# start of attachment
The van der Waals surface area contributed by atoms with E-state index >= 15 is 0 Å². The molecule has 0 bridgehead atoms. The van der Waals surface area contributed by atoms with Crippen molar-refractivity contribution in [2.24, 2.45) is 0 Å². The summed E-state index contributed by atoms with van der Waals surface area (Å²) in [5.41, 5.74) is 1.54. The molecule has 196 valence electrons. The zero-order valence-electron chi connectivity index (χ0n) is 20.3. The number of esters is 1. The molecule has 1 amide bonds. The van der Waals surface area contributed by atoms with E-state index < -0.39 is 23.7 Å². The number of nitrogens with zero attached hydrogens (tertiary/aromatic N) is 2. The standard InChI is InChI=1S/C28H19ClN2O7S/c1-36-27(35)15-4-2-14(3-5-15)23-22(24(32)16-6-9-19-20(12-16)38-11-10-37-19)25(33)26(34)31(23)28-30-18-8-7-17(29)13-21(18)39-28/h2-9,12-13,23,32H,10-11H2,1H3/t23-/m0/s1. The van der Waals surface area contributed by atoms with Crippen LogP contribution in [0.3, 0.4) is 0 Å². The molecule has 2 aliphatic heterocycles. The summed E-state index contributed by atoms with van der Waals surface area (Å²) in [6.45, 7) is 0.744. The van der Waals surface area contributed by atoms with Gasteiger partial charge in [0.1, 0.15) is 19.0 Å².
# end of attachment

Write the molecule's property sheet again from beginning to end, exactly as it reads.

The van der Waals surface area contributed by atoms with E-state index >= 15 is 0 Å². The molecule has 0 bridgehead atoms. The van der Waals surface area contributed by atoms with Crippen molar-refractivity contribution in [2.24, 2.45) is 0 Å². The summed E-state index contributed by atoms with van der Waals surface area (Å²) in [5.41, 5.74) is 1.54. The molecule has 196 valence electrons. The zero-order valence-electron chi connectivity index (χ0n) is 20.3. The number of esters is 1. The molecule has 1 amide bonds. The van der Waals surface area contributed by atoms with E-state index < -0.39 is 23.7 Å². The number of nitrogens with zero attached hydrogens (tertiary/aromatic N) is 2. The standard InChI is InChI=1S/C28H19ClN2O7S/c1-36-27(35)15-4-2-14(3-5-15)23-22(24(32)16-6-9-19-20(12-16)38-11-10-37-19)25(33)26(34)31(23)28-30-18-8-7-17(29)13-21(18)39-28/h2-9,12-13,23,32H,10-11H2,1H3/t23-/m0/s1. The van der Waals surface area contributed by atoms with Crippen LogP contribution in [0.3, 0.4) is 0 Å². The molecule has 2 aliphatic heterocycles. The summed E-state index contributed by atoms with van der Waals surface area (Å²) in [6.45, 7) is 0.744. The van der Waals surface area contributed by atoms with Gasteiger partial charge in [0.1, 0.15) is 19.0 Å².